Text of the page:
What you ought to know about the common advice on getting client referrals
A copywriter, my friend Geneva, had been booked solid spring and all summer. And she expected lots of work straight through the end of year before a new project scheduled to begin in January.
When new work suddenly dried up in early September, she called me for ideas and we talked. She zeroed in on asking clients for referrals.
She knew referrals would be gold for her!
Later in November, Geneva called again. This time, without a hint of new business, she was panicky.
She had researched how to get referrals and sketched a rough plan. While she had a general sense of where to start, she still couldn’t answer one important question.
When’s the best time to ask for a referral in a client relationship?
All the advice she found was vague or not helpful for a newbie. Geneva was confused. Questions raced around in her mind.
Am I too late to ask my client from last summer?
Maybe, I should have asked my new client last week at our kickoff meeting. But is that too soon?
What if I do this wrong? I could ruin these relationships forever! I can’t take that risk…they’ll never call again.
She thought doing client referrals would be easy. But now she didn’t know what to do. She froze. “Now is not the right time,” she said.
So, she decided to stop looking for new business till the new year. Yes, she knew while she’d work less, she would make less money but only for a month. Or two.
Then in the new year, she said she’d go back to making cold calls. Those calls took a lot of time and effort (not to mention anxiety and stress) but eventually cold calling brought her some new clients.
She deserved to know the best answer to this important question. So, I told her I’d find it for her.
My friend was right. Lots of the advice is confusing. Especially for a business owner who hasn’t intentionally set up a client referral plan before.
Ask at the ideal time.
Those answers are vague, yet common. We don’t want to guess. Or depend on intuition that we haven’t quite developed so far!
Here’s what I discovered and told Geneva to begin doing immediately.
Don’t wait! Ask the clients you’re working with right now for referrals.
This approach is recommended by highly experienced sales coaches. They see business owners holding back and not asking because of their insecurities and fears.
Business owners also hold back because they think it’s not right the time to ask.
You may feel you haven’t earned the right to ask if the project isn’t finished yet. Or if your client hasn’t seen all the results you’ve promised.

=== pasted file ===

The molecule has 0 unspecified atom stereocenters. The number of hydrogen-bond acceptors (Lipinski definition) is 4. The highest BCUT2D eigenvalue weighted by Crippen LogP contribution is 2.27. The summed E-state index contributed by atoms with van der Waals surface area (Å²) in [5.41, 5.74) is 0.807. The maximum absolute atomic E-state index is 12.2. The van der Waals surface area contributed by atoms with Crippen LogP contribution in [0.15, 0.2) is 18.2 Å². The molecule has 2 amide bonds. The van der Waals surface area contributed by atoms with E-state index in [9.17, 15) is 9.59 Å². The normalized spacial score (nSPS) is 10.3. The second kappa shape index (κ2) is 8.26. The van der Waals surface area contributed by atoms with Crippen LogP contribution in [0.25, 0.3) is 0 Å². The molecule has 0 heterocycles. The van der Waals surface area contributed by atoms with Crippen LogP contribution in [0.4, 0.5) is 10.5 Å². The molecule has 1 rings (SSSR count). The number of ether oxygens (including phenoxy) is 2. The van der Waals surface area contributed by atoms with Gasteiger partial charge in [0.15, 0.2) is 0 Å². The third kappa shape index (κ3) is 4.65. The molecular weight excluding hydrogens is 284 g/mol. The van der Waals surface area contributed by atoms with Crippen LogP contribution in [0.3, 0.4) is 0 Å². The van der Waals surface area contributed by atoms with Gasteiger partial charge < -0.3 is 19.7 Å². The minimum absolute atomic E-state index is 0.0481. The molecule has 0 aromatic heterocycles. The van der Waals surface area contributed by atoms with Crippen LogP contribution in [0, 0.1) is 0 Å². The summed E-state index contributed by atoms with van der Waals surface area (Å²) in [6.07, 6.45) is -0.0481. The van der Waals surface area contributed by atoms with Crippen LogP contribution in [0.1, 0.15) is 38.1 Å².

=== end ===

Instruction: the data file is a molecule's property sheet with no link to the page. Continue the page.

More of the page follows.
But these coaches say your client will give you cues when you may ask her.
You get the ok to ask for a referral when a client thanks you for what you’ve done, says Joanne Black, an authority in referral sales and author of Pick Up the Damn Phone! How People, Not Technology, Seal the Deal.
Black says you earn the right once you provide value, in the article “Get Over Your Fear of Asking for Customer Referrals.” She says, “(That’s when) you’ve given them an idea, shared an insight, introduced them to people they should know, or told the truth when it was difficult to do so.”
Even when you haven’t worked together very long, if your client is grateful, she’ll likely make a referral for you.
This approach depends on listening closely to what your client tells you. And if she gives you a compliment, praise, or congratulations then acknowledge it. Don’t minimize your client’s compliments or your value. Instead, know this is your invitation to ask for a referral.
You can begin this practice now. It’s simple. You don’t have wait to set up a referral process.
If you work with clients on the phone or face-to-face, and you feel uncomfortable winging your response to a compliment, write a mini-script. Practice it.
If appropriate for your type of business, you can print and hand out special referral business cards to clients when they praise you.
When you’re together with your client (in real life or online), listen for those cues. And then ask. Use your mini-script. Try this a few times. Keep track of what happens.
How did your client react? What did you feel when asking? What would you change for next time? And did she give you people’s names or give your name to someone? Did any referrals become clients? Did they stay in touch or leave after your first contact?
Keep improving and changing what you do until you’re comfortable and see good results.
Then you’ll be ready to experiment more by asking at other stages in your client relationships.